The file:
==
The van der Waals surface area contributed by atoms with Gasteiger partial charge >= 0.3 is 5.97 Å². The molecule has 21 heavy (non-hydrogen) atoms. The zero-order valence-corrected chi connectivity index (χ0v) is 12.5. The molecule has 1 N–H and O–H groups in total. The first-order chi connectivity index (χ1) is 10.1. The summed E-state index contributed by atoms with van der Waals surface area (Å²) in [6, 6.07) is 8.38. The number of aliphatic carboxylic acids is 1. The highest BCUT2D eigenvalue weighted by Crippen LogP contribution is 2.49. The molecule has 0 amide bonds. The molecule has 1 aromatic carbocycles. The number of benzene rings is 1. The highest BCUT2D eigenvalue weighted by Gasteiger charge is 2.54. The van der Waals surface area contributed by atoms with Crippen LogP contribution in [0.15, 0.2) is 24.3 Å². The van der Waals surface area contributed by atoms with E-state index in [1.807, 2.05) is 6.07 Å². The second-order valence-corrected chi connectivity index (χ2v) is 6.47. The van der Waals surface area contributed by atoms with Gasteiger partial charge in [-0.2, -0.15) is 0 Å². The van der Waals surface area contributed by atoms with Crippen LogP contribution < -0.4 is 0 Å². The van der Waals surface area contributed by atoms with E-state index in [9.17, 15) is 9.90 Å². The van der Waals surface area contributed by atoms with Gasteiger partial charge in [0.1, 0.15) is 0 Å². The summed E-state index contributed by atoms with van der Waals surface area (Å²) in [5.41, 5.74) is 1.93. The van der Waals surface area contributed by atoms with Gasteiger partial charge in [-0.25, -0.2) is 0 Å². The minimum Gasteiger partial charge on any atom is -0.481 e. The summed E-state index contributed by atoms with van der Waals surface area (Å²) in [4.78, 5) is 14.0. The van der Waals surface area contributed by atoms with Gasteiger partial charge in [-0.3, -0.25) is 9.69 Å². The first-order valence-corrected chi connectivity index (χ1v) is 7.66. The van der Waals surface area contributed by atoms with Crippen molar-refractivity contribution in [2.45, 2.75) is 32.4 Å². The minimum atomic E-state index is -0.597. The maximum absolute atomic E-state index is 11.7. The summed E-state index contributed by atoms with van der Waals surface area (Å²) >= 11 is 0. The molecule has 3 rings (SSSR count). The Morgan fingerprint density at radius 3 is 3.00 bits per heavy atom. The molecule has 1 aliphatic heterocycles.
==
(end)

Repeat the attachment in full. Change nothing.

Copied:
The van der Waals surface area contributed by atoms with Gasteiger partial charge >= 0.3 is 5.97 Å². The molecule has 21 heavy (non-hydrogen) atoms. The zero-order valence-corrected chi connectivity index (χ0v) is 12.5. The molecule has 1 N–H and O–H groups in total. The first-order chi connectivity index (χ1) is 10.1. The summed E-state index contributed by atoms with van der Waals surface area (Å²) in [6, 6.07) is 8.38. The number of aliphatic carboxylic acids is 1. The highest BCUT2D eigenvalue weighted by Crippen LogP contribution is 2.49. The molecule has 0 amide bonds. The molecule has 1 aromatic carbocycles. The number of benzene rings is 1. The highest BCUT2D eigenvalue weighted by Gasteiger charge is 2.54. The van der Waals surface area contributed by atoms with Crippen LogP contribution in [0.15, 0.2) is 24.3 Å². The van der Waals surface area contributed by atoms with E-state index in [1.807, 2.05) is 6.07 Å². The second-order valence-corrected chi connectivity index (χ2v) is 6.47. The van der Waals surface area contributed by atoms with Gasteiger partial charge in [-0.2, -0.15) is 0 Å². The van der Waals surface area contributed by atoms with Crippen LogP contribution < -0.4 is 0 Å². The van der Waals surface area contributed by atoms with E-state index in [9.17, 15) is 9.90 Å². The van der Waals surface area contributed by atoms with Gasteiger partial charge in [0.1, 0.15) is 0 Å². The summed E-state index contributed by atoms with van der Waals surface area (Å²) in [5.41, 5.74) is 1.93. The van der Waals surface area contributed by atoms with Gasteiger partial charge in [-0.25, -0.2) is 0 Å². The minimum Gasteiger partial charge on any atom is -0.481 e. The summed E-state index contributed by atoms with van der Waals surface area (Å²) in [4.78, 5) is 14.0. The van der Waals surface area contributed by atoms with Gasteiger partial charge in [-0.3, -0.25) is 9.69 Å². The first-order valence-corrected chi connectivity index (χ1v) is 7.66. The van der Waals surface area contributed by atoms with Crippen molar-refractivity contribution in [2.45, 2.75) is 32.4 Å². The minimum atomic E-state index is -0.597. The maximum absolute atomic E-state index is 11.7. The summed E-state index contributed by atoms with van der Waals surface area (Å²) >= 11 is 0. The molecule has 3 rings (SSSR count). The Morgan fingerprint density at radius 3 is 3.00 bits per heavy atom. The molecule has 1 aliphatic heterocycles.